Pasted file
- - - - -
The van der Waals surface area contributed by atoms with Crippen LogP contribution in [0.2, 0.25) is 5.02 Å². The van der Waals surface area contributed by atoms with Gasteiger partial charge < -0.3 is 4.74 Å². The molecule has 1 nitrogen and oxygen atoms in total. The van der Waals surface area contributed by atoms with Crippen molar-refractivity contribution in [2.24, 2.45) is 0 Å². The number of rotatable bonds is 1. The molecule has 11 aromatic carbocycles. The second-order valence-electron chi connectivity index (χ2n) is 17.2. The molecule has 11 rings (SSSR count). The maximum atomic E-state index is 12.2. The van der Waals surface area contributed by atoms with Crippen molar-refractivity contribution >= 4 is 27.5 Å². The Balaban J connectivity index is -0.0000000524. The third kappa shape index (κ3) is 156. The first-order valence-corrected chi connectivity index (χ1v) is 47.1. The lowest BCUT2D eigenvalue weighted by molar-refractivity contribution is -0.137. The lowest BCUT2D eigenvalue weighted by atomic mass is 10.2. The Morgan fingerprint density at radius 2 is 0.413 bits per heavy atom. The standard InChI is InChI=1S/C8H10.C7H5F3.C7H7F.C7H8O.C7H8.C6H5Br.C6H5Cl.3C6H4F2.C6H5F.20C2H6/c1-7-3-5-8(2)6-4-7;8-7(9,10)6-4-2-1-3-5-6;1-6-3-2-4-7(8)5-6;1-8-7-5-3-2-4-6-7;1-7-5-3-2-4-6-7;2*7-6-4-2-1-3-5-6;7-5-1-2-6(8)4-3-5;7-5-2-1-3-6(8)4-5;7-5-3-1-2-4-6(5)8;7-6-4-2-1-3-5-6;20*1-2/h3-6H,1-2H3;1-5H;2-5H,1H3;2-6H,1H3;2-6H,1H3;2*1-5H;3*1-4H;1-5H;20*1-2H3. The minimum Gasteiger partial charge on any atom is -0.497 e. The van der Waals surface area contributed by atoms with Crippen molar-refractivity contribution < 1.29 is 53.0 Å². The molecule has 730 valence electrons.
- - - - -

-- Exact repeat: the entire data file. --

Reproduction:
The van der Waals surface area contributed by atoms with Crippen LogP contribution in [0.2, 0.25) is 5.02 Å². The van der Waals surface area contributed by atoms with Gasteiger partial charge < -0.3 is 4.74 Å². The molecule has 1 nitrogen and oxygen atoms in total. The van der Waals surface area contributed by atoms with Crippen molar-refractivity contribution in [2.24, 2.45) is 0 Å². The number of rotatable bonds is 1. The molecule has 11 aromatic carbocycles. The second-order valence-electron chi connectivity index (χ2n) is 17.2. The molecule has 11 rings (SSSR count). The maximum atomic E-state index is 12.2. The van der Waals surface area contributed by atoms with Crippen molar-refractivity contribution >= 4 is 27.5 Å². The Balaban J connectivity index is -0.0000000524. The third kappa shape index (κ3) is 156. The first-order valence-corrected chi connectivity index (χ1v) is 47.1. The lowest BCUT2D eigenvalue weighted by molar-refractivity contribution is -0.137. The lowest BCUT2D eigenvalue weighted by atomic mass is 10.2. The Morgan fingerprint density at radius 2 is 0.413 bits per heavy atom. The standard InChI is InChI=1S/C8H10.C7H5F3.C7H7F.C7H8O.C7H8.C6H5Br.C6H5Cl.3C6H4F2.C6H5F.20C2H6/c1-7-3-5-8(2)6-4-7;8-7(9,10)6-4-2-1-3-5-6;1-6-3-2-4-7(8)5-6;1-8-7-5-3-2-4-6-7;1-7-5-3-2-4-6-7;2*7-6-4-2-1-3-5-6;7-5-1-2-6(8)4-3-5;7-5-2-1-3-6(8)4-5;7-5-3-1-2-4-6(5)8;7-6-4-2-1-3-5-6;20*1-2/h3-6H,1-2H3;1-5H;2-5H,1H3;2-6H,1H3;2-6H,1H3;2*1-5H;3*1-4H;1-5H;20*1-2H3. The minimum Gasteiger partial charge on any atom is -0.497 e. The van der Waals surface area contributed by atoms with Crippen molar-refractivity contribution < 1.29 is 53.0 Å². The molecule has 730 valence electrons.